Where male and female director views differ—and why it matters

PwC’s 2019 Annual Corporate Directors Survey: Gender-focused findings

The gender divide in the boardroom

The gender divide

Boardroom diversity continues to be a hot topic in corporate governance. Institutional investors, proxy advisory firms and even lawmakers are all focused on the topic. They’re pushing boards to make changes to increase their diversity. Most directors have gotten the message. And they recognize the value of board diversity.

We looked at results from our 2019 Annual Corporate Directors Survey by gender. They show how boardroom thinking can be reshaped by a more diverse set of directors and more diversity of thought. Here are some results that highlight where male and female director views differ—and how their different viewpoints can lead to more dialogue, new perspectives and changed mindsets.

Explore the gender-focused findings

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The value of diversity in the boardroom

Directors broadly recognize the benefits of diversity in the boardroom—94% agree that board diversity brings unique perspectives to the boardroom, 87% of directors say board diversity enhances board performance and 76% say it enhances company performance.

The gender divide in the boardroom
The gender divide in the boardroom

Social issues in strategy formation

Male and female directors often have differing views around whether social issues should be considered when forming company strategy. For example, 82% of female directors say resource scarcity should play a role in strategy discussions, compared to just 61% of male directors. And there is a big difference in opinion whether social movements like gun control and issues like income inequality should factor into strategy. Female directors believe they should be—by a much wider margin.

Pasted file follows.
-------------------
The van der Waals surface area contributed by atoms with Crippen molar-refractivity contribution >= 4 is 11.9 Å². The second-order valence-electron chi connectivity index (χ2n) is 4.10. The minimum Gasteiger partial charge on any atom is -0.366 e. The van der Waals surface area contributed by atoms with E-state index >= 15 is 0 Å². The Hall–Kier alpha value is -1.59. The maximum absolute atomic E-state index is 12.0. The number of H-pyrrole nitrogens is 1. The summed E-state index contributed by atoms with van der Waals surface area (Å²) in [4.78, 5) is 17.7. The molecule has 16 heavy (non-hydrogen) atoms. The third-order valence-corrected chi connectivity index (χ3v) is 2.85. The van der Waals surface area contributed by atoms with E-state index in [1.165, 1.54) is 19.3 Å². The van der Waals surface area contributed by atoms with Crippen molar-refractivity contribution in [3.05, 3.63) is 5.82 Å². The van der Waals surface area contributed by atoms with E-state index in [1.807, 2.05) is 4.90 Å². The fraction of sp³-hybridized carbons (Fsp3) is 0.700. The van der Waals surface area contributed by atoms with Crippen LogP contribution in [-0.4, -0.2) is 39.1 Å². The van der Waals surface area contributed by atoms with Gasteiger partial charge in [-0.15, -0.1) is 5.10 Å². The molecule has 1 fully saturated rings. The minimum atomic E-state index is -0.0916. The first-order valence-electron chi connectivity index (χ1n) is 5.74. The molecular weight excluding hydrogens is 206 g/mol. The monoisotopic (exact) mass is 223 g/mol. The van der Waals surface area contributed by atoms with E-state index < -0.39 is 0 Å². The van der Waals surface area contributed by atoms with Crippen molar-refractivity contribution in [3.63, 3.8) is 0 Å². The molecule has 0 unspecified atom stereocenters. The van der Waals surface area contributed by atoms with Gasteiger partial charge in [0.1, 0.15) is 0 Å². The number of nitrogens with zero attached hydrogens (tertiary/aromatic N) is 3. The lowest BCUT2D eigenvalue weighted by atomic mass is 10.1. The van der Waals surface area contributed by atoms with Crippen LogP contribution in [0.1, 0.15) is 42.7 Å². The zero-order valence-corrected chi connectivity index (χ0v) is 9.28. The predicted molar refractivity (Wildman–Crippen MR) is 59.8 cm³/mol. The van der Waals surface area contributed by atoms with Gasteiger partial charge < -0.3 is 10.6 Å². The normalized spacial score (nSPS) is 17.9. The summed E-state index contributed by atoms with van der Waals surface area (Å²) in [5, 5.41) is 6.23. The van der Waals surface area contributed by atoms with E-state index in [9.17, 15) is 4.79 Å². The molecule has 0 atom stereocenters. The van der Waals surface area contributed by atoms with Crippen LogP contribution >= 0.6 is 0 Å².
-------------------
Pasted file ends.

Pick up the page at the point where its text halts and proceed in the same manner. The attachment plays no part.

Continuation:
These topics are important to many stakeholders, and they can impact long-term shareholder value. Investors are also likely going to be engaging more around them. Boards with more female directors may help bring social issues like these and other ESG (environmental, social, governance) topics into the spotlight.

Women say yes to social issues in the boardroom
Women say yes to social issues in the boardroom

Factors that contribute to culture failings

Both male and female directors agree that the tone set by executive management and even middle management can contribute to problems with company culture. But female directors are more likely to say management’s focus on short-term results is to blame than male directors. They are also nearly twice as likely to blame the company’s compensation plans.

Weak corporate culture has been at the heart of many recent scandals. Hearing different perspectives on how culture permeates the company and where there might be breakdowns can help your board get ahead of a problem before it swells into a crisis.

When boardroom culture breaks down
When boardroom culture breaks down

Opportunities to improve talent management

Female directors don’t think their companies are doing quite as well as male directors do when it comes to talent management. In particular, they see room for improvement around developing and retaining talent—more so than male directors. And only 47% of female directors say their company does a good or excellent job recruiting a diverse workforce, compared to 67% of male directors.

The ability to attract and retain top talent is critical to staying competitive. And talent is another issue that investors are focusing on. Your board plays an important role overseeing talent management. Hearing different ideas of how the company is faring around talent can help surface shortcomings that might not have been noticed before.

Male and female directors grade talent
Male and female directors grade talent

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Paula Loop

Paula Loop

Governance Insights Center Leader, PwC US

Paul DeNicola

Paul DeNicola

Principal, Governance Insights Center, PwC US

Leah Malone

Leah Malone

Director, Governance Insights Center, PwC US

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